SciLifeLab researchers have investigated the mRNA codon/tRNA anticodon ratios in mammalian cells. An overall even ratio indicates balanced translation whereas an excess in codons or anticodons can increase translation efficiency in certain cell types and might play an important role in diseases.During mRNA translation, a sufficient pool of tRNA anticodons is needed for efficient translation, but whether differences exist in such pools across individual cell types is still unknown.
In a recent study, led by SciLifeLab Fellow, Claudia Kutter (Karolinska Institutet), Wiliam Gao (SciLifeLab/KI) and Carlos Gallado Dodd (SciLifeLab/KI) assessed codon and anticodon usage across 36 mouse and 172 human cell types by using single cell RNAseq and single cell ATACseq data that measure transcript abundance and identify regions of transcriptionally-accessible genes, respectively.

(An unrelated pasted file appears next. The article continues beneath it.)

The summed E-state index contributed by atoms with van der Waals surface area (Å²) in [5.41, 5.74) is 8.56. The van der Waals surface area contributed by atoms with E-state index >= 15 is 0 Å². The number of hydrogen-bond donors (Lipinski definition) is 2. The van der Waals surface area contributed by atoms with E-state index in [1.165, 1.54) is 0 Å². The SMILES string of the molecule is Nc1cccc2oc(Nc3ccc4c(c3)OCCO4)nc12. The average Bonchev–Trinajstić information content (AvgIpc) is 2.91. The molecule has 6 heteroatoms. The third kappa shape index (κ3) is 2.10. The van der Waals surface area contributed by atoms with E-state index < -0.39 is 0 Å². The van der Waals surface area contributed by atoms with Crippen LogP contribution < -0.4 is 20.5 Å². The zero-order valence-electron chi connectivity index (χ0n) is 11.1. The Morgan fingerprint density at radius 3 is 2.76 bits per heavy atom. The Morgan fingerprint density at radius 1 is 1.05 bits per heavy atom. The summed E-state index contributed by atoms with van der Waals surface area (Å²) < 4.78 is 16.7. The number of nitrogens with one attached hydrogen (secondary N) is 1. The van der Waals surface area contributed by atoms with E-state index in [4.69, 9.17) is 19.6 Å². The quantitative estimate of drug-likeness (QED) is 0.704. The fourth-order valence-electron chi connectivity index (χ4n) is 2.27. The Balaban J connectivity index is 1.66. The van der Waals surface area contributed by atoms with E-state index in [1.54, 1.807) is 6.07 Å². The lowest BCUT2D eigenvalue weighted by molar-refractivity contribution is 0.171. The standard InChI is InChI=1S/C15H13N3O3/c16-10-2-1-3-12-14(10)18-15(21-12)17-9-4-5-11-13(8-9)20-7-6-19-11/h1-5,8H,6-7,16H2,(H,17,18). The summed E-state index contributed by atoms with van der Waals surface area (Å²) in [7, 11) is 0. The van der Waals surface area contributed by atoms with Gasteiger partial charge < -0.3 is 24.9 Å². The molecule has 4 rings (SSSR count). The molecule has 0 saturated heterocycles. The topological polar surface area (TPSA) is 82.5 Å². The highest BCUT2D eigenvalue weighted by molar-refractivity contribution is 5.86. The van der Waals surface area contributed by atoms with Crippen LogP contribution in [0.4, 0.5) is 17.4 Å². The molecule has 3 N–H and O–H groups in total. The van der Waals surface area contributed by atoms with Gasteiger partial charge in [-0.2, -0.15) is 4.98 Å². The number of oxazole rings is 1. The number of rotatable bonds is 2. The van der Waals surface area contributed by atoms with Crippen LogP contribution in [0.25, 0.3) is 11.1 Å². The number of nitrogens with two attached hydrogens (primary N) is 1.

The results from the study showed that the overall codon/anticodon pools were matching, ensuring a balance in codon demand and anticodon supply across almost all cell types. However, the researchers found a few cell types were this was not the case.
Neurons turned out to have an increased amount of tRNA-Ala-AGC in their tRNA pool and by using ribosome profiling, the researchers could confirm that this resulted in a faster decoding of the Ala-GCC codon. This also suggest that a reduction of tRNA-Ala-AGC anticodons may have implications in neurological pathologies.
The novel approach, described in the scientific journal Genome Research, sheds light on the codon/anticodon balance at the cell type level using single cell information in mammalian cells. The study provides the first mammalian cell type map of translation efficiency and identifies conserved patterns across mammalian cellular diversity and evolution.